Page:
Heterogeneity and the FDI versus Export Decision of Japanese Manufacturers
AbstractWe investigate whether productivity differences explain why some manufacturers sell only to the domestic market while others serve foreign markets through exports and/or FDI. When overseas production offers no cost advantages, our model predicts that investors should be more productive than exporters. An extension allowing for low-cost foreign production can reverse this prediction. Data for 1070 large Japanese firms reveal that firms that invest abroad and export are more productive than firms that just export. Among overseas investors, more productive firms span a wider range of host-country income levels.
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Bibliographic InfoPaper provided by National Bureau of Economic Research, Inc in its series NBER Working Papers with number 10052.
Date of creation: Oct 2003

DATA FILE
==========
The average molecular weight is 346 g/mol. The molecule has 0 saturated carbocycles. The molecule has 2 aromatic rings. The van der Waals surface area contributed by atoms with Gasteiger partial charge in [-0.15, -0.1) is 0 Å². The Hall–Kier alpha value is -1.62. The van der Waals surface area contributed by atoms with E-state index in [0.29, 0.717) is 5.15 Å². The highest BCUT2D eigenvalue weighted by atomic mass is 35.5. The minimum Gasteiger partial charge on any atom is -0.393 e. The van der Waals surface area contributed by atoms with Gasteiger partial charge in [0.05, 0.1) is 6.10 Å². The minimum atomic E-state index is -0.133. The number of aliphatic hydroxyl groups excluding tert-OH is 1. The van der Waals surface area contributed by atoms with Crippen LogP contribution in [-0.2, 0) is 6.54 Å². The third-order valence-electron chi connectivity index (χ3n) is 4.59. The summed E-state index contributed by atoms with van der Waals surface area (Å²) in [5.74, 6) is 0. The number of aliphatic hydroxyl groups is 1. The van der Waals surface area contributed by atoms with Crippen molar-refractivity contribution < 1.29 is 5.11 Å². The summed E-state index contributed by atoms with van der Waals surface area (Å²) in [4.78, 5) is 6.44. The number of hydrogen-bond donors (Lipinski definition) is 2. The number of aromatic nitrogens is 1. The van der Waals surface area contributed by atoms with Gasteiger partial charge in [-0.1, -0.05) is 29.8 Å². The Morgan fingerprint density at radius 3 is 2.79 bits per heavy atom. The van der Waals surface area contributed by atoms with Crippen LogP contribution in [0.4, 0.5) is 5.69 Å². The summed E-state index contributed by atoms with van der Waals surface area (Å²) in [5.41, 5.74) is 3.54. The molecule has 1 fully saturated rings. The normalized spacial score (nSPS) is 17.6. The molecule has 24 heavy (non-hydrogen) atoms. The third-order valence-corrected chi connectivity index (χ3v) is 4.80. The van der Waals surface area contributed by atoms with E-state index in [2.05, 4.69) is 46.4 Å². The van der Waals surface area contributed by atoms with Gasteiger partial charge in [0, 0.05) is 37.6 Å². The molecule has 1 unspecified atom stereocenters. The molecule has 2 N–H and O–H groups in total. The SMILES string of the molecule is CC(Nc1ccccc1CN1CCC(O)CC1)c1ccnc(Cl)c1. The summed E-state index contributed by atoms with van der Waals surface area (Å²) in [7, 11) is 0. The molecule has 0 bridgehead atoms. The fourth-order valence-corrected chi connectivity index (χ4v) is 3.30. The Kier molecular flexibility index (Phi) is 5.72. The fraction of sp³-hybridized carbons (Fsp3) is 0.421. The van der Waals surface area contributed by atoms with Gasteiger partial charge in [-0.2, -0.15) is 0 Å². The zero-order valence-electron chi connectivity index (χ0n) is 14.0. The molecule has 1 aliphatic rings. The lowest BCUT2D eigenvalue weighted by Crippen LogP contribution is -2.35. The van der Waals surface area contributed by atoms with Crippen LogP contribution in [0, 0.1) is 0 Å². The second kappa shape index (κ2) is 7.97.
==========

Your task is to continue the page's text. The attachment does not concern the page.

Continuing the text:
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Other versions of this item:
- Head, Keith & Ries, John, 2003. "Heterogeneity and the FDI versus export decision of Japanese manufacturers," Journal of the Japanese and International Economies, Elsevier, vol. 17(4), pages 448-467, December.
- F12 - International Economics - - Trade - - - Models of Trade with Imperfect Competition and Scale Economies; Fragmentation
- F23 - International Economics - - International Factor Movements and International Business - - - Multinational Firms; International Business
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- Andrew B. Bernard & Jonathan Eaton & J. Bradford Jenson & Samuel Kortum, 2000.
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- Chad Syverson, 2004.
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- Chad Syverson, 2001. "Market Structure and Productivity: A Concrete Example," Working Papers 01-06, Center for Economic Studies, U.S. Census Bureau.
- Chad Syverson, 2004. "Market Structure and Productivity: A Concrete Example," NBER Working Papers 10501, National Bureau of Economic Research, Inc.
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